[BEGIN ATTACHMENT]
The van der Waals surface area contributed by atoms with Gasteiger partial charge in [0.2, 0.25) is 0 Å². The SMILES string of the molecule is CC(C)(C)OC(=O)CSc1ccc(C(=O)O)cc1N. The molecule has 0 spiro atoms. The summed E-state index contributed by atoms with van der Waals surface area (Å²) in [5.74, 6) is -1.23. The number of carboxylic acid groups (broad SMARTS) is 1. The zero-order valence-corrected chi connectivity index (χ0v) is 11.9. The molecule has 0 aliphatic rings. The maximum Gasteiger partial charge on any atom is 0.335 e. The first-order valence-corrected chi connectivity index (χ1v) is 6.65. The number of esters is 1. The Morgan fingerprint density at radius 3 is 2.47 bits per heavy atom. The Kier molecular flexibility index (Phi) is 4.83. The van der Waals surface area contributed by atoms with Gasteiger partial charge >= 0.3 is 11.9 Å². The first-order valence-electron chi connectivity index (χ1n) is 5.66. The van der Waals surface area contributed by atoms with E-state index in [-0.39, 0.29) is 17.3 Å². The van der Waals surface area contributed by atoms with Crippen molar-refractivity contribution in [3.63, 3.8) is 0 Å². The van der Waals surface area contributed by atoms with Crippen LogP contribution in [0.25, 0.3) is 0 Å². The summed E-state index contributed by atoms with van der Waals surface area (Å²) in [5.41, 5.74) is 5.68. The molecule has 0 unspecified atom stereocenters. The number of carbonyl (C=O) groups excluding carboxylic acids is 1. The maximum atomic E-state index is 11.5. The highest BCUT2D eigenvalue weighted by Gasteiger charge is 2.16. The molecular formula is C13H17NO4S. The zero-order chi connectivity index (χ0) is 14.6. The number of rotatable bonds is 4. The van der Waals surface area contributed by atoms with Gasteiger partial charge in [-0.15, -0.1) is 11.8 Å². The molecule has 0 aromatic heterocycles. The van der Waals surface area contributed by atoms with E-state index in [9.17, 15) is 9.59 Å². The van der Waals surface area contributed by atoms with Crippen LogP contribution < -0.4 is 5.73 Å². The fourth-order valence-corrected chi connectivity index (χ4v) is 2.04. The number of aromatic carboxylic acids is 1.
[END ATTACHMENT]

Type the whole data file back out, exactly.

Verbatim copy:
The van der Waals surface area contributed by atoms with Gasteiger partial charge in [0.2, 0.25) is 0 Å². The SMILES string of the molecule is CC(C)(C)OC(=O)CSc1ccc(C(=O)O)cc1N. The molecule has 0 spiro atoms. The summed E-state index contributed by atoms with van der Waals surface area (Å²) in [5.74, 6) is -1.23. The number of carboxylic acid groups (broad SMARTS) is 1. The zero-order valence-corrected chi connectivity index (χ0v) is 11.9. The molecule has 0 aliphatic rings. The maximum Gasteiger partial charge on any atom is 0.335 e. The first-order valence-corrected chi connectivity index (χ1v) is 6.65. The number of esters is 1. The Morgan fingerprint density at radius 3 is 2.47 bits per heavy atom. The Kier molecular flexibility index (Phi) is 4.83. The van der Waals surface area contributed by atoms with Gasteiger partial charge >= 0.3 is 11.9 Å². The first-order valence-electron chi connectivity index (χ1n) is 5.66. The van der Waals surface area contributed by atoms with E-state index in [-0.39, 0.29) is 17.3 Å². The van der Waals surface area contributed by atoms with Crippen molar-refractivity contribution in [3.63, 3.8) is 0 Å². The van der Waals surface area contributed by atoms with Crippen LogP contribution in [0.25, 0.3) is 0 Å². The summed E-state index contributed by atoms with van der Waals surface area (Å²) in [5.41, 5.74) is 5.68. The molecule has 0 unspecified atom stereocenters. The number of carbonyl (C=O) groups excluding carboxylic acids is 1. The maximum atomic E-state index is 11.5. The highest BCUT2D eigenvalue weighted by Gasteiger charge is 2.16. The molecular formula is C13H17NO4S. The zero-order chi connectivity index (χ0) is 14.6. The number of rotatable bonds is 4. The van der Waals surface area contributed by atoms with Gasteiger partial charge in [-0.15, -0.1) is 11.8 Å². The molecule has 0 aromatic heterocycles. The van der Waals surface area contributed by atoms with E-state index in [9.17, 15) is 9.59 Å². The van der Waals surface area contributed by atoms with Crippen LogP contribution < -0.4 is 5.73 Å². The fourth-order valence-corrected chi connectivity index (χ4v) is 2.04. The number of aromatic carboxylic acids is 1.